books > The Last Days of the Bus Club

the last days of the bus club

by chris stewart

It’s two decades since Chris Stewart moved to his farm on the wrong side of a river in the mountains of southern Spain and his daughter Chlöe is preparing to fly the nest for university. In this latest, typically hilarious dispatch from El Valero we find Chris, now a local literary celebrity, using his fame to help his old sheep-shearing partner find work on a raucous road trip; cooking a TV lunch for visiting British chef, Rick Stein; discovering the pitfalls of Spanish public speaking; and recalling his own first foray into the adult world of work.

Yet it’s at El Valero, his beloved sheep farm, that Chris remains in his element as he, his wife Ana and their assorted dogs, cats and sheep weather a near calamitous flood and emerge as newly certified organic farmers. His cash crop? The lemons and oranges he once so blithely drove over, of course.

Nat Jansz of Sort Of Books says: Unlike the rest of us, Chris Stewart’s irrepressible wit, inclusive spirit, even his wild optimism seem to strengthen as he gets older. His latest crop of anecdotes had us laughing out loud and wishing we were at El Valero picking oranges. Last Days of the Bus Club’s an unqualified hoot.’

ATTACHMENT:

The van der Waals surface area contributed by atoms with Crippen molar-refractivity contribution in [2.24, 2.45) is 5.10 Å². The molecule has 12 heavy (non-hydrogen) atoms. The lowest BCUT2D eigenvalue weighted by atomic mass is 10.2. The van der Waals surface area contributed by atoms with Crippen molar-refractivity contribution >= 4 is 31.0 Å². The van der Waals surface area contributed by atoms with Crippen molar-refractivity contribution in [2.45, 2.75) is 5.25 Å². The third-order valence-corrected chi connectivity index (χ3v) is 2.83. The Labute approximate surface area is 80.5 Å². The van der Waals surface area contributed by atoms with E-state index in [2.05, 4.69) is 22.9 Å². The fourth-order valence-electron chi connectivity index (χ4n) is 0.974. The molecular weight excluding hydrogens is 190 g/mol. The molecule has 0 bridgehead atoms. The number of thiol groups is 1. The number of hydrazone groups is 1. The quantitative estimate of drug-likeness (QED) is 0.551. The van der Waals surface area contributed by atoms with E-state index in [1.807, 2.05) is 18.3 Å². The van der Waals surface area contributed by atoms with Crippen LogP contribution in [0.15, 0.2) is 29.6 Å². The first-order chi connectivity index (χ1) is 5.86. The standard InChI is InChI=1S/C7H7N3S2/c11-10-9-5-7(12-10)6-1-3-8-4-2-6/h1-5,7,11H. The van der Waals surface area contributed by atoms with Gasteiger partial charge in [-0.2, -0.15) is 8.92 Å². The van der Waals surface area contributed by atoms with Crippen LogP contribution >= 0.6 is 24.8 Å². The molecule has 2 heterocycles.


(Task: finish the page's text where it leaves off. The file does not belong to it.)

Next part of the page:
Chris Stewart says: ‘I know it’s taken a long time, but these books are natural hand-reared products. You have to let the things happen to you, masticate and digest them. This has to be done properly in order to get them into regurgitatable form; and then the regurgitation – well, as the Spanish would have it – ‘No es moco de pavo’, or it’s not turkey-snot (or, more delicately, no picnic).  In this case, our daughter, Chloé, leaving home for the greater world outside the Alpujarra proved the rite of passage that got me thinking. Now there’s just the two of us, Ana and me, making a go of the farm at last and taking stock of all the stories. Here are some of them; I hope you enjoy them.’


He’s pulled it off: this is as funny and charming as the first book.
— Alasdair Palmer, Sunday Telegraph
All quite delightful and slips down as easily as a small bottle of Spanish Beer.
— Giles Foden, Conde Naste Traveller
You just can’t fail to like him and the world he spreads out for you…Mr Stewart is that rare thing, the real McCoy.
— The Guardian

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